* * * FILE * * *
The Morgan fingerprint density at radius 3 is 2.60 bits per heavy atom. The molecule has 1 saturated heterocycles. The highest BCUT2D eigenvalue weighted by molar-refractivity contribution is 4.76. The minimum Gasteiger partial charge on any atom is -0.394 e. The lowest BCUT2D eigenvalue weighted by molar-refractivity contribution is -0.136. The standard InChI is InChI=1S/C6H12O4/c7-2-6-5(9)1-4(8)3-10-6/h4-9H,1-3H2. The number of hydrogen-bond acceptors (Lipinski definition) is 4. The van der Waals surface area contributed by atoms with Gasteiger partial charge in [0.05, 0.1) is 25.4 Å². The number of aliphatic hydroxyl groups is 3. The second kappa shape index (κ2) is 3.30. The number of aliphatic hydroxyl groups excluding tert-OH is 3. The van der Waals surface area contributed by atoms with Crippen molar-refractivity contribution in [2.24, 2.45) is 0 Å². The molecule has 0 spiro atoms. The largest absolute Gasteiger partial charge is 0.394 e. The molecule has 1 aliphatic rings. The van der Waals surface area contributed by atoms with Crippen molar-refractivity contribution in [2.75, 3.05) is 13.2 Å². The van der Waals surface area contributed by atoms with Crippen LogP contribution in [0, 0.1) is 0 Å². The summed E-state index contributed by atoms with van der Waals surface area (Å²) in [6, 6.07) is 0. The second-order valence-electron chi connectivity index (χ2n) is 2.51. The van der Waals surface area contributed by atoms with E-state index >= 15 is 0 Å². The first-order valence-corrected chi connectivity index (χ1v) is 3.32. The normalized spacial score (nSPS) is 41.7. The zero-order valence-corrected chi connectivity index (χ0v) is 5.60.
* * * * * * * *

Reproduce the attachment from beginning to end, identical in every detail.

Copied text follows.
The Morgan fingerprint density at radius 3 is 2.60 bits per heavy atom. The molecule has 1 saturated heterocycles. The highest BCUT2D eigenvalue weighted by molar-refractivity contribution is 4.76. The minimum Gasteiger partial charge on any atom is -0.394 e. The lowest BCUT2D eigenvalue weighted by molar-refractivity contribution is -0.136. The standard InChI is InChI=1S/C6H12O4/c7-2-6-5(9)1-4(8)3-10-6/h4-9H,1-3H2. The number of hydrogen-bond acceptors (Lipinski definition) is 4. The van der Waals surface area contributed by atoms with Gasteiger partial charge in [0.05, 0.1) is 25.4 Å². The number of aliphatic hydroxyl groups is 3. The second kappa shape index (κ2) is 3.30. The number of aliphatic hydroxyl groups excluding tert-OH is 3. The van der Waals surface area contributed by atoms with Crippen molar-refractivity contribution in [2.24, 2.45) is 0 Å². The molecule has 0 spiro atoms. The largest absolute Gasteiger partial charge is 0.394 e. The molecule has 1 aliphatic rings. The van der Waals surface area contributed by atoms with Crippen molar-refractivity contribution in [2.75, 3.05) is 13.2 Å². The van der Waals surface area contributed by atoms with Crippen LogP contribution in [0, 0.1) is 0 Å². The summed E-state index contributed by atoms with van der Waals surface area (Å²) in [6, 6.07) is 0. The second-order valence-electron chi connectivity index (χ2n) is 2.51. The van der Waals surface area contributed by atoms with E-state index >= 15 is 0 Å². The first-order valence-corrected chi connectivity index (χ1v) is 3.32. The normalized spacial score (nSPS) is 41.7. The zero-order valence-corrected chi connectivity index (χ0v) is 5.60.